How basic lessons from classic philosophy could have made politicians think twice about their trips abroad
Experts say Kant and Aristotle still hold relevance for people grappling with big questions
It's unlikely Canada's sun-seeking politicians sought guidance from the works of Immanuel Kant before setting off for the Caribbean, Hawaii or Mexico over the Christmas holidays.
But York University associate philosophy professor Alice MacLachlan says elected officials like former Ontario Finance Minister Rod Phillips might have done well to heed the advice of one of the greatest thinkers of the Enlightenment.
Faced with a question like 'How do we know if we're doing the right thing?' Kant thought people should ask themselves: "What would happen if everyone acted on the principle I'm following right now?"
MacLachlan says it's a way of avoiding making an exception for yourself.
"I think that our political representatives have a particular duty to say, 'What would happen if my constituents behaved the way I am behaving right now?' And to hold themselves to that model," MacLachlan said.
"Obviously, if everyone had done what these politicians are doing, right now the COVID numbers would be so out of control, we'd be in complete catastrophe."
Aristotle and exemplary citizens
Canadians have been outraged by the actions of politicians like Phillips, who resigned after returning from a Yuletide trip to St. Bart's, or the growing list of Alberta Conservative MLAs who have admitted to vacationing abroad while the rest of the country is stuck in lockdown.
But experts say the anger strikes at a deeper chord than normal upset over political hypocrisy. For months, millions of Canadians have been balancing individual desires against the greater good as they try to navigate public health orders, asking themselves: "What is the right thing to do?"
Experts say the world's greatest philosophers are a natural place to look for answers. And we've all had a lot of time to think.
University of British Columbia political science professor Max Cameron wrote an essay last year for the magazine Philosophy Now, titled Aristotle and The Good Ruler.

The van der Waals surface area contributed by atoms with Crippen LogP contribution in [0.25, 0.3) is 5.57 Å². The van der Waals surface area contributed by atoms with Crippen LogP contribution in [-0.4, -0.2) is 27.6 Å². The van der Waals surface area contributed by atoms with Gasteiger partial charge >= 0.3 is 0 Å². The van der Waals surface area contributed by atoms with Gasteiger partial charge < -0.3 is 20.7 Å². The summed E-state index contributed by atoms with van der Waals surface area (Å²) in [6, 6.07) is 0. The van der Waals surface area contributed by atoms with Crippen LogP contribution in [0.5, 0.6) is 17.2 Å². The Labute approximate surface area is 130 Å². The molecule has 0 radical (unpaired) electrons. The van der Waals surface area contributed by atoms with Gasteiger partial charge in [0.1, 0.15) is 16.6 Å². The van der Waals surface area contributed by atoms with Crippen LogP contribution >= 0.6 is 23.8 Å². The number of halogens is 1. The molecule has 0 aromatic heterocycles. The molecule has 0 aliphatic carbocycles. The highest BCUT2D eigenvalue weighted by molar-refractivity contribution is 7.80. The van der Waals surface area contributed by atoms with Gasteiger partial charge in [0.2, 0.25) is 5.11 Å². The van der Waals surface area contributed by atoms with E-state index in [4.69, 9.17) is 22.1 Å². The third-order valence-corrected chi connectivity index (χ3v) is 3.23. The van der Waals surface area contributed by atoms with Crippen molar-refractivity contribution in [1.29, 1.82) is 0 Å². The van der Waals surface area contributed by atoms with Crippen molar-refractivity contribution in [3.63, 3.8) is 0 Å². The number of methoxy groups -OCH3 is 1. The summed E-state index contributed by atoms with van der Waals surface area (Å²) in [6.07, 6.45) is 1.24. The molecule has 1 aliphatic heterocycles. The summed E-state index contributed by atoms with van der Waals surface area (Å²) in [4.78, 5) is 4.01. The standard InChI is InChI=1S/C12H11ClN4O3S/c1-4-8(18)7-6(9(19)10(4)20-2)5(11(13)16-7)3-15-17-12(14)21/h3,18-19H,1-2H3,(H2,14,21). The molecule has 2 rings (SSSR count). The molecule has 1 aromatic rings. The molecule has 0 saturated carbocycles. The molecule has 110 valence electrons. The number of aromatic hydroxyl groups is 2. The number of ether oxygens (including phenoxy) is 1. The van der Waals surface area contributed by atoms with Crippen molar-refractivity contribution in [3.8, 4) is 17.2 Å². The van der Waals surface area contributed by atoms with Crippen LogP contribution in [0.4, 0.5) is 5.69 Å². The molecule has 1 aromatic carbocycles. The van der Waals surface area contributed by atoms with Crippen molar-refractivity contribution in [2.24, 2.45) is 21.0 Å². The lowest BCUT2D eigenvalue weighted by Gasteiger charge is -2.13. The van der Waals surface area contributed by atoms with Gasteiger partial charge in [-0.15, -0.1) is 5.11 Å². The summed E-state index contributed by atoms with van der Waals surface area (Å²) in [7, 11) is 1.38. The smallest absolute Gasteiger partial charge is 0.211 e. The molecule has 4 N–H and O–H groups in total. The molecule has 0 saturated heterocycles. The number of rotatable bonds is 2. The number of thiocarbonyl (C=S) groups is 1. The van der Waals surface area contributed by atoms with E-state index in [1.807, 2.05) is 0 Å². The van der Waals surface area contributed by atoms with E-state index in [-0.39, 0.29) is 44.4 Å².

He's been thinking lately about the legendary ancient Greek philosopher.
"He actually believed that politicians should be exemplary citizens," Cameron says.
The captain of the ship
Aristotle likened the role of a politician to that of the captain of a ship.
Citizens perform various duties above and below deck — rowing (remember Aristotle was born around 384 BC), standing guard for marauders and watching the weather — but the captain has a more central function.
"The captain is the person who's fundamentally responsible for bringing the ship safely to port," Cameron says.
"The captain must be what Aristotle calls 'a good person.' He (or she) must have all of the virtues and excellence to be able to do what is right for the ship and for the crew and his or herself."
Public health officials are essentially asking all Canadians to be exemplary citizens. Cameron says it's the least we expect from the politicians elected to play that role.
"We're trying our best to follow public health guidelines. We're doing it in part motivated by the desire not to let down our fellow citizens," Cameron says.
"I'm conscious of that when I go out with a mask and so I begin to think of myself of being an ambassador for (B.C. Provincial Health Officer Dr.) Bonnie Henry."
Categorical imperatives and tropical vacations
One of the central tenets of Kant's philosophy involves a concept known as the "categorical imperative."
Loosely speaking, it's a way of thinking about morality and ways of acting by coming up with rules that hold true for everyone at all times.
In the case of the COVID-19 pandemic, MacLachlan says one such universal maxim might be: "Behave in a way that prioritizes the health of you, your family and community at all times."
Following that imperative doesn't mean everyone has to do the same thing.
For instance, MacLachlan says essential workers may need to send their children to daycare, so the rules can't say no one should send anyone out of the house. Teachers and children may have to gather in groups. Some people may need to travel.
"But we can say make those decisions that put the health of your family, your community and your country first," she says.
"And we can see how that allows decisions that are needed in order to prioritize health, but wouldn't allow for a personal vacation to a tropical country."
'What is the good life?'
Kant's 18th century writings came after the turmoil of the Middle Ages, known for war, pestilence and plague. And Aristotle's Greece was no picnic: he believed warfare was justified to capture "natural slaves."
MacLachlan says philosophy has always played a central role in helping humans navigate the ethical dilemmas that accompany violence and disease.
It's worth noting that the vast majority of Canadian politicians at all levels have chosen to follow the health orders they're tasked with modelling.
Phillips remains a member of Ontario's provincial parliament. Alberta Conservative Tracy Allard will stay an MLA after resigning her post as minister of municipal affairs for taking a family trip to Hawaii. And Alberta Premier Jason Kenney's chief of staff has resigned for going to the U.K.
One way or another, they'll all have a little more time on their hands. MacLachlan says it's good time to pick up a philosophy book.
"One of the most enduring questions of philosophy is what is the right life to lead, what is the good life? I think the pandemic has forced us to realize we need to ask that question," she said.
"The oldest questions are the most enduring for a reason. They're the ones that matter … that's what Kant struggled with. And that's what we're struggling with."
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